Thursday, August 10, 2006


In this week's parasha (Ekev) we see Eretz Yisrael described as a land whose "stones are iron" - אֶרֶץ אֲשֶׁר אֲבָנֶיהָ בַרְזֶל (Devarim 8:9). What is the origin of the Hebrew word for iron - barzel ברזל?

Kutscher writes that names for metals have a tendency to "wander" from land to land, and therefore it is difficult to place their origin. I found this quote discussing barzel (I recommend reviewing the entire thread):

There is an article by G. Rendsburg in Scripta Mediterranea 3 (1982), pp.54-71 (Toronto):
Semitic przl/brzl/brdl, "Iron"* Rendsburg starts off stating that the etymology is most obscure. He eventually proposes an original *br, borrowed from some non-semitic proto-language, meaning copper or metals in general, from which came *brz which he took to be an early word for iron. The addition of -l to make brzl came later in Canaanite, Akkadian and Ugaritic which were probably borrowing from each other (p.55; fig.1, p.58). Rendsburg also links *brz with Indo-European bronze/brass.

Stahl writes that barzel derives from ברז, meaning "to drill, bore". In Aramaic we have the word birza ברזא - a hole in a barrel, which became the source of the modern Hebrew word for spout, faucet - ברז berez.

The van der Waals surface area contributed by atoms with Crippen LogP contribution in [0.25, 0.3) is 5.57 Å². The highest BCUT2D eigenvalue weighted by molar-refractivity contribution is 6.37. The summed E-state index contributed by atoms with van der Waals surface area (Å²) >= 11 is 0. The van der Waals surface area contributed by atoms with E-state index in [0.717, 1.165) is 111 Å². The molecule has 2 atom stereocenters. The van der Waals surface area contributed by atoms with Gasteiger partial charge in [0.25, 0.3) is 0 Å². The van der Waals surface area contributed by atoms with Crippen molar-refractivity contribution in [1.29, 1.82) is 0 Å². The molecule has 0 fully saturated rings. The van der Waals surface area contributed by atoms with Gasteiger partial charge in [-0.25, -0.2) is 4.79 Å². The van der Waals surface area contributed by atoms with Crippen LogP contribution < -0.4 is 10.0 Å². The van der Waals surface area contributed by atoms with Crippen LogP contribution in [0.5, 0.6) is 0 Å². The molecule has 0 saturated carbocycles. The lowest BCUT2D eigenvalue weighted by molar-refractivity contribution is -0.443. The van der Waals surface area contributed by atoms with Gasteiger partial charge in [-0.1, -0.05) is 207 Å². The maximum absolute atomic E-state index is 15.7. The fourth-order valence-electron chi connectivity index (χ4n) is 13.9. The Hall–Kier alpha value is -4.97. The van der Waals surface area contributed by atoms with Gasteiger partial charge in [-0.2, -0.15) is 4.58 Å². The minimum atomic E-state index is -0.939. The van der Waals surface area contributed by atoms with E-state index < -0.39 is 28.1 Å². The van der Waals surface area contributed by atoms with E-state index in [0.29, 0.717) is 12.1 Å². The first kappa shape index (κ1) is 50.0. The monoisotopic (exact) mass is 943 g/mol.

(Berez also gives us the Hebrew slang phrase: דפק לו ברז / שם לו ברז dafak lo berez / sam lo berez, which means "to not show up", and the verb להבריז - "to ditch (abandon)". Almagor writes here that there is disagreement as to why a berez is an obstacle: some say the closed berez prevents the water from running, others say the water from an open berez causes the problem. However, Rosenthal writes that in North African Arabic, birez means "to slip out of one's hand".)

To return to barzel, Klein writes of the etymology:

A loan word from Hittite barzillu, whence also Akkadian parzillu, Moab. and Phoen.ברזל, Ugar. brsel, Aram. and BAram parzel פרזל ( = iron). Arabic firzil is an Aramaic loan word. Latin ferrum (= iron) is a Semitic loan word. According to my opinion the loss of the Semitic ending -el, resp. -illu, is probably due to its having been mistaken for the Latin dimin. suffix -ellus, -illus, and consequently dropped.

Kutscher agrees that the word barzel does not seem and sound Semitic in nature. As far as the connection to the Latin ferrum (the source of the symbol Fe for the element iron), he provides an interesting piece of evidence. There is an ancient iron mine in Italy, on the "route of the iron", called Fursil (near the Castle of Andraz) whose name is remarkably close to parzel. Perhaps this place preserves the original Latin form of the word.

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